# Nature of electromagnetic absorption by quantum and classical systems

Forgive me for lack of formality and possibly incorrect understanding, but hopefully someone can both help to explain the intuition and also add mathematical formalism.

In classical electrodynamics, absorption of electromagnetic radiation by a solid, for example a collection of classical dipoles, may be thought of as a destructive interference effect. Oscillating light that is incident on a dielectric material will cause out of phase oscillation of the charges in the material, which will in turn radiate more electromagnetic fields. The incident and radiated fields conspire at lowest order to provide the exponential decay of the Beer-Lambert law. Note that this is an interference effect that relies on the addition of fields.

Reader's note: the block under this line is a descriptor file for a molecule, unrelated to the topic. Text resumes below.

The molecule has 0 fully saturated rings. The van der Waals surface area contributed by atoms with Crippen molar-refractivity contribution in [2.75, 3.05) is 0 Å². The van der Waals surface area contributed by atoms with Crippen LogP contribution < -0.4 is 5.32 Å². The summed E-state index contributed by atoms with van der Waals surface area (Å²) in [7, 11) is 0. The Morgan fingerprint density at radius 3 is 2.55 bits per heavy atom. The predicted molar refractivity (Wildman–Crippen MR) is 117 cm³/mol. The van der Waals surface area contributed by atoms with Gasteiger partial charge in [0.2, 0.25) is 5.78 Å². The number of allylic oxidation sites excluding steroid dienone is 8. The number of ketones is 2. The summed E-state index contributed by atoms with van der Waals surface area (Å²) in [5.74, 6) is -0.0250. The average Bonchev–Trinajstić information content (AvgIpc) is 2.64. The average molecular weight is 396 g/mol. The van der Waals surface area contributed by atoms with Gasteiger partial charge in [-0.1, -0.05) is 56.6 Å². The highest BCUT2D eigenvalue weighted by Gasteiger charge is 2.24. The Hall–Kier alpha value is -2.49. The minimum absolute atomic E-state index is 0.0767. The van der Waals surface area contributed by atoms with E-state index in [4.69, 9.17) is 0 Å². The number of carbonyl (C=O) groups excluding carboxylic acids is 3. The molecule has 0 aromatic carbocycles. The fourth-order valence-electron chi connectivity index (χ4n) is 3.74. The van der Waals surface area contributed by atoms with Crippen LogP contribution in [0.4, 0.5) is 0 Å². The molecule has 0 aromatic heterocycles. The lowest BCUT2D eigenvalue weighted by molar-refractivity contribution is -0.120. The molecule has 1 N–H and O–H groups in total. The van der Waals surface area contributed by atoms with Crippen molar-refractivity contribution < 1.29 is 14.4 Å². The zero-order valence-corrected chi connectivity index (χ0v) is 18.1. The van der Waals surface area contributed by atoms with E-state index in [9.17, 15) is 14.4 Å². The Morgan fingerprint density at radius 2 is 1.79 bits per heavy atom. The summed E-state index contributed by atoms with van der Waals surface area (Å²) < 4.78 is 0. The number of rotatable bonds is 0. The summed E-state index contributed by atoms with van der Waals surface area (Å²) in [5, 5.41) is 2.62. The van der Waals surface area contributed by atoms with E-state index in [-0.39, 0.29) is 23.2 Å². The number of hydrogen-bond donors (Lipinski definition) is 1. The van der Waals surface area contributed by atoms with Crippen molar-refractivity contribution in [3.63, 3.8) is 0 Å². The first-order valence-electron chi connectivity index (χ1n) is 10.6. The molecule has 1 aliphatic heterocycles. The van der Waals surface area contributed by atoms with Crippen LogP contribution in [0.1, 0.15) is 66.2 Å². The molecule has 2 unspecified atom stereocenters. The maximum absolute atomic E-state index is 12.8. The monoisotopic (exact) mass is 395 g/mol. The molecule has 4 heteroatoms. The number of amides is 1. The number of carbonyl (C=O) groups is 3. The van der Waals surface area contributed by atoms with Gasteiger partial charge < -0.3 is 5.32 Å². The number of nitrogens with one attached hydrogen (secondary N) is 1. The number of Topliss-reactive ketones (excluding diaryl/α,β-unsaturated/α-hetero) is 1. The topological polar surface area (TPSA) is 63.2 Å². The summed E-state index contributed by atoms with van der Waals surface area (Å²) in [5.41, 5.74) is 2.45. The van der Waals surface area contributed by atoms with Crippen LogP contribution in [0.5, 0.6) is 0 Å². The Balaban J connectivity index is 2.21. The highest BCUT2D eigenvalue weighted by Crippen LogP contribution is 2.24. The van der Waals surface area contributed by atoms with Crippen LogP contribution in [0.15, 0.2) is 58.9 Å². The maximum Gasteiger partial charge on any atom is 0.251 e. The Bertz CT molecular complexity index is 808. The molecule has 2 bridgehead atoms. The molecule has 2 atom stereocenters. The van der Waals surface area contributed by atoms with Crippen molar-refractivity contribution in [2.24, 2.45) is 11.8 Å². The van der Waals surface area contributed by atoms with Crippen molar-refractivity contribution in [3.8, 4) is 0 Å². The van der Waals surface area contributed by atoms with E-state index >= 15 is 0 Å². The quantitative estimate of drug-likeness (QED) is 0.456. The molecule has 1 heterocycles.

Now in quantum electrodynamics, where we consider a quantum system interacting with the quantized electromagnetic field, absorption can be considered rather to be a multiplicative effect, whereby the quantum state is multiplied by an annihilation operator which removes one quantum from the electromagnetic field.

Can someone help me rationalize the difference? I’m puzzled that quantum absorption seems to rely on “multiplicative interference” rather than “additive interference?” Thanks!

This could be written as $$|1\rangle \rightarrow \frac{1}{\sqrt{2}}(|0\rangle + |1\rangle)$$